Wednesday, 6 June 2007


The long-awaited and well-deserved (I feel) summer holiday is finally here. Ten glorious weeks of family life, gardening and seeing friends to make up for the long hours spent in the classroom or the lonely evenings marking essays and exams at home during the school year. Not to mention the welcome creative idleness to reactivate those hibernating cells in my tired brain! We Finnish teachers are spoiled with this long break every summer, which we can spend travelling, catching up on reading, or just relaxing by the gently lapping water of one of our thousands of lakes. Heavenly! My thoughts go to my dear colleagues in Japan and Korea, for example, sweating away in extreme heat and humidity for another two months. And still, Finnish teachers often complain about their lot. Today, I have absolutely no care in the world!
For me, this summer break will also give the opportunity to reflect on the past year’s intercultural school project experiences and draw from them ideas for improvements for the future. In particular, one aspect of these projects has recently preoccupied my thoughts, and that is reciprocity.

I was contacted by somebody from an internship programme in Tokyo asking whether our school would be interested in hosting a Japanese intern for a year. Yes, of course, we would, I burst out after reading the mail! Until I realized that it also involved organizing home stay for the Japanese guest. Hmmm…. Trouble ahead! Many Finns are notoriously private when it comes to opening their homes to foreign guests. I should know this after struggling for years to find hosts for foreign students during our project meetings, even for a week. I and my family would, of course, host this person for some of the time, but even I must admit that having a foreign lodger in your house for a whole year sounds challenging. So who am I to judge others who wouldn’t entertain the idea of hosting?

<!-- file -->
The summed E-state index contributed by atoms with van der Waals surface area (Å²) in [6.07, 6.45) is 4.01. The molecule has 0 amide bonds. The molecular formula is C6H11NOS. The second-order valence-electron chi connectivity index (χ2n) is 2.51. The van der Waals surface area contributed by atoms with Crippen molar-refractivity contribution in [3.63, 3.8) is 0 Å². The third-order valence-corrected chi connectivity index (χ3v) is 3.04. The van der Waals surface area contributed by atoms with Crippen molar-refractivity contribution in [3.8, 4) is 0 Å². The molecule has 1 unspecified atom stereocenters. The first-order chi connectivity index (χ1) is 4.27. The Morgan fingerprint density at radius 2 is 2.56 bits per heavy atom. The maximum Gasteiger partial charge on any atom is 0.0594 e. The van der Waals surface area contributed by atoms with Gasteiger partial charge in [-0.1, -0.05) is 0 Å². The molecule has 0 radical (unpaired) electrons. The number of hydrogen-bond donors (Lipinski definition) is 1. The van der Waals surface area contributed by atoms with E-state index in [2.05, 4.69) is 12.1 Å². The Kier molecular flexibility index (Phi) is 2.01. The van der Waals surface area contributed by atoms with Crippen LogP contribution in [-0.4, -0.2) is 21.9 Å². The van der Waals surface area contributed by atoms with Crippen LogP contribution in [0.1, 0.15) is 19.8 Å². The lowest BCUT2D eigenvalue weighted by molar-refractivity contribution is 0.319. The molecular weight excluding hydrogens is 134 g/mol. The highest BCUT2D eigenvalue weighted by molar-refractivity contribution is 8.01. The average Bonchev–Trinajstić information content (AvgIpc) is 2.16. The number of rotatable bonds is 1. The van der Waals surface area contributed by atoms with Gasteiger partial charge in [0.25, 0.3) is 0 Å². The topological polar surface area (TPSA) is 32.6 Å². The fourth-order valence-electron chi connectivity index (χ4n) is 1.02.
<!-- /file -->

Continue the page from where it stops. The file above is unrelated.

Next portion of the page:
But what message does this send about us outside the borders of our country? After all, we profess to be so hospitable and friendly. Come to think of it, it’s not only the hosting, but it’s also the presence of a foreign guest at school in general. Either it troubles some colleagues so much that they start spending their free time out of the staff room, or they just downright rudely ignore the poor guest. Yes, we would love to have a Japanese person at our school to tell us all about Japan, thank you very much, as long as it a) doesn’t cost our school anything and b) doesn’t mean that we should actually engage in any kind of dialogue with the guest outside the ‘hello’ every morning. I have experienced this mortifying embarrassment so many times in my school that I probably should spare any enthusiastic foreign guest from such unwelcoming treatment.

And yet, it’s our students who will lose a marvellous opportunity for true intercultural learning! If we get somebody to commit their time and effort to come here and share their culture with us, isn’t it glaringly obvious that we, in turn, should go out of our way to reciprocate?? Give and take, learn together, instead of thoughtlessly just thinking of our own gain and benefit.
Sounds like my family will have to start seriously thinking of hosting a young Japanese gentleman next year. But before that, let’s enjoy the company of an American summer exchange student… Pheww, seems that I don’t need to feel guilty about reciprocating after all.
I think I will spend the rest of the day sipping summer wine on our balcony humming “strawberries cherries and an angel’s kiss in spring”… Aaah!

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